Working Together to Safeguard Children 2018 defines sexual abuse as:
“forcing or enticing a child or young person to take part in sexual activities, not necessarily involving a high level of violence, whether or not the child is aware of what is happening. The activities may involve physical contact, including assault by penetration (for example, rape or oral sex) or non-penetrative acts such as masturbation, kissing, rubbing and touching outside of clothing. They may also include non-contact activities, such as involving children in looking at, or in the production of, sexual images, watching sexual activities, encouraging children to behave in sexually inappropriate ways, or grooming a child in preparation for abuse. Sexual abuse can take place online, and technology can be used to facilitate offline abuse. Sexual abuse is not solely perpetrated by adult males. Women can also commit acts of sexual abuse, as can other children.”
Child sexual abuse (CSA) is referred to as either being recent if it occurred within the previous 7 days, or as non-recent in that it occurred within the previous few weeks, months or years. Our response to the child should be the same regardless, the only difference being that in recent abuse the police may request forensic sampling from a child protection medical by a specialist CSA regional centre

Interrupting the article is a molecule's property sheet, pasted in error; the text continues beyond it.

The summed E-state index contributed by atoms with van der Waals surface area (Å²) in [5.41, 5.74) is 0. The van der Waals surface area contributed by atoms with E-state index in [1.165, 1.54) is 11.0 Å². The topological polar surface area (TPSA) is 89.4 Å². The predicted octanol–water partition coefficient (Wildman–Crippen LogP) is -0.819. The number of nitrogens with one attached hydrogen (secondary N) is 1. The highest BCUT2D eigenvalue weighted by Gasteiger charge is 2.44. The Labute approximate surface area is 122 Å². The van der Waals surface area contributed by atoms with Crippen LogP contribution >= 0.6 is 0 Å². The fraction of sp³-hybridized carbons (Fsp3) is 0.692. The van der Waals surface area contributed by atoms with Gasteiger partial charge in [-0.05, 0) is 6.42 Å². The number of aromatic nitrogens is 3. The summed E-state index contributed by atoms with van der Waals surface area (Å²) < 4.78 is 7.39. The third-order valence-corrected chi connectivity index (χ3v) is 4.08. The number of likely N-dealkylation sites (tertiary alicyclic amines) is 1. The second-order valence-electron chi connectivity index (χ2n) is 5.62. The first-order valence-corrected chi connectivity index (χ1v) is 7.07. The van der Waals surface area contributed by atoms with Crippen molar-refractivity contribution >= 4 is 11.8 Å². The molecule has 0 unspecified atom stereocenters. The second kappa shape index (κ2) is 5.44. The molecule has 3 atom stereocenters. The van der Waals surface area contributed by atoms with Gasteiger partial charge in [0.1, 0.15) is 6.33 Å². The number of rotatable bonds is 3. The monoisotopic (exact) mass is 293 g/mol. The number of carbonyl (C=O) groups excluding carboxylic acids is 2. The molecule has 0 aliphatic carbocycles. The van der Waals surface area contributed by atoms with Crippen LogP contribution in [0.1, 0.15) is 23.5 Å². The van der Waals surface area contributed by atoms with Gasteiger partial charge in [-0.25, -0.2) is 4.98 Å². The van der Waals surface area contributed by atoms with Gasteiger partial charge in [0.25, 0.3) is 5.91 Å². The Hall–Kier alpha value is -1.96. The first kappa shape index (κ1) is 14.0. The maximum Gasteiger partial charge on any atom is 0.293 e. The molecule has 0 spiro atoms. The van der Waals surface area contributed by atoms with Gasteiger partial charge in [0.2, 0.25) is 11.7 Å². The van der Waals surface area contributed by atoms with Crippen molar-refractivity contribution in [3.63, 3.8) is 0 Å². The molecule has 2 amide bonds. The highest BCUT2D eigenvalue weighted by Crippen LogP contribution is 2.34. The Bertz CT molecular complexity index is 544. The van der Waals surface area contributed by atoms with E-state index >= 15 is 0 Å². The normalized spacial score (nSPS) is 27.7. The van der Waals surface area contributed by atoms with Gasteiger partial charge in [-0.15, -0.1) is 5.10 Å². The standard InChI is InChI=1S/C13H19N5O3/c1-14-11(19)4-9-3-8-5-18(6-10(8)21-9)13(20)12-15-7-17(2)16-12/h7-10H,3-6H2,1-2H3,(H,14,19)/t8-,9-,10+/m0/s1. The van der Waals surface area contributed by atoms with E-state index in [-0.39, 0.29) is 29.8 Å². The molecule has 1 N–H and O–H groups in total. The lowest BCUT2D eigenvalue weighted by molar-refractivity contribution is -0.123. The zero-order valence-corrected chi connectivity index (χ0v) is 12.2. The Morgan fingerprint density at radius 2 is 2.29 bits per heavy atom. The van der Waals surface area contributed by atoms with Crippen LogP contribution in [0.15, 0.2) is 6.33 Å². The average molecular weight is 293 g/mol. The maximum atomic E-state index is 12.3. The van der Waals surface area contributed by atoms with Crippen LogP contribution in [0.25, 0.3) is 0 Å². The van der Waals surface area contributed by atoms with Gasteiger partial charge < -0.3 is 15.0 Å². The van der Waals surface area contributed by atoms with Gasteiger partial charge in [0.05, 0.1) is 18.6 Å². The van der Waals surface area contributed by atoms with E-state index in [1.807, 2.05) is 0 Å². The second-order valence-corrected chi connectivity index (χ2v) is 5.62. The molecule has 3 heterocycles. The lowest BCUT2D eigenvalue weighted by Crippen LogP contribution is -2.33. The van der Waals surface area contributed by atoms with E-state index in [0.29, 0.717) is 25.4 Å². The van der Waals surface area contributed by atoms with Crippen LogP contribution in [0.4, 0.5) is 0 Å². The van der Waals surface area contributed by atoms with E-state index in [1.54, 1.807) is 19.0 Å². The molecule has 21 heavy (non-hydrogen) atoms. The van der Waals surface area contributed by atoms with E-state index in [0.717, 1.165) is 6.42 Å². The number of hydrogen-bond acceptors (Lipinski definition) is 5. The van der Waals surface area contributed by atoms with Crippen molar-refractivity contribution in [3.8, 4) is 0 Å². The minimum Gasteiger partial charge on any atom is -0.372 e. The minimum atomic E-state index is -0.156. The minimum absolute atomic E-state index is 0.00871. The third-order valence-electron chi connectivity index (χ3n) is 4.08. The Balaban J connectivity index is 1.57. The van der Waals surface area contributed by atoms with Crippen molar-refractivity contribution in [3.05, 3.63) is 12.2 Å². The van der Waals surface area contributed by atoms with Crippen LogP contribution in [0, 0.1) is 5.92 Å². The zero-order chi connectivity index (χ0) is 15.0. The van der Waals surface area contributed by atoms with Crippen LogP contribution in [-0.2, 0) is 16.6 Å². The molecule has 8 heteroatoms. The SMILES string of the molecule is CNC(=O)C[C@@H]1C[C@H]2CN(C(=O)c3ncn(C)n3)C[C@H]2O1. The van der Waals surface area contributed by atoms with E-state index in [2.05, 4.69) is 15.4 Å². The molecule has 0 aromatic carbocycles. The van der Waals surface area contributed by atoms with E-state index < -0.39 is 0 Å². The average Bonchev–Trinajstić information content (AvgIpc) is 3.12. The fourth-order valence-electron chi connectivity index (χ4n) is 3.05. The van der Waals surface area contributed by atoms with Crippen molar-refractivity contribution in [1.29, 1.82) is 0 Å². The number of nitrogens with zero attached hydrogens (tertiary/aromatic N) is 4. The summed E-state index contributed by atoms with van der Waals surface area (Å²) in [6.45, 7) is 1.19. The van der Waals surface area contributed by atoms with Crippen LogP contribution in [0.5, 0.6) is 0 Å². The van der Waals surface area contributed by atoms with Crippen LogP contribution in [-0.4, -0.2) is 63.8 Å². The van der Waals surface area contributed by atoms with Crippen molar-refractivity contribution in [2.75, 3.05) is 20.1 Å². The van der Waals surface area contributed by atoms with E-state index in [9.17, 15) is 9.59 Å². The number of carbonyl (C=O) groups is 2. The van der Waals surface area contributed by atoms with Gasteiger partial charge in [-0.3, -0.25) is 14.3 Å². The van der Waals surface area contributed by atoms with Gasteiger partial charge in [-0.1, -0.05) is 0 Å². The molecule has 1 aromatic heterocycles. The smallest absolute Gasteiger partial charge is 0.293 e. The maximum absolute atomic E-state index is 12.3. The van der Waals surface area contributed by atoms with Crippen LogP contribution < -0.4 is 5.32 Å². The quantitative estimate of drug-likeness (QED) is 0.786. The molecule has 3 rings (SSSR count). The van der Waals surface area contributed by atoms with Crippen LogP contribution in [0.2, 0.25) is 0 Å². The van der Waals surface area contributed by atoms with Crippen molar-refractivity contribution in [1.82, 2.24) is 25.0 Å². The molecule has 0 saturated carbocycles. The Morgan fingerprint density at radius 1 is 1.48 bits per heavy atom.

Research indicates that just one in three children who had been sexually abused by an adult told anyone. For those abused by another child this was even less, with five out of six not speaking to anyone. This may be because:
However children may show other emotional, behavioural and physical signs of their abuse. Here are some of the signs you may notice:
The Centre of Expertise on Child Sexual Abuse has developed a Signs & Indicators Template using practical evidence-based guidance. Use of this can provide a common language amongst professionals to discuss, record and share concerns that a child is being, or has been sexually abused.
It is important to consider the details of the disclosure by a child of sexual abuse; very often the child will report the abuse days, weeks or months after it has happened. However, when reporting child sexual abuse, timeframes are crucial for the professionals undertaking an assessment or investigating so that the child experiences an appropriate response. Please refer to this guide on Reporting Child Sexual Abuse
Worried about a child – If you are concerned that a child or young person has suffered harm, neglect or abuse, please contact Portsmouth Multi Agency Safeguarding Hub (MASH)
If a child is at immediate risk of harm, call the Police on 999.
Please see the links below for contact details and pathways, referral forms and patient leaflets:
Centre of expertise on child sexual abuse provides a range of useful guidance resources, including: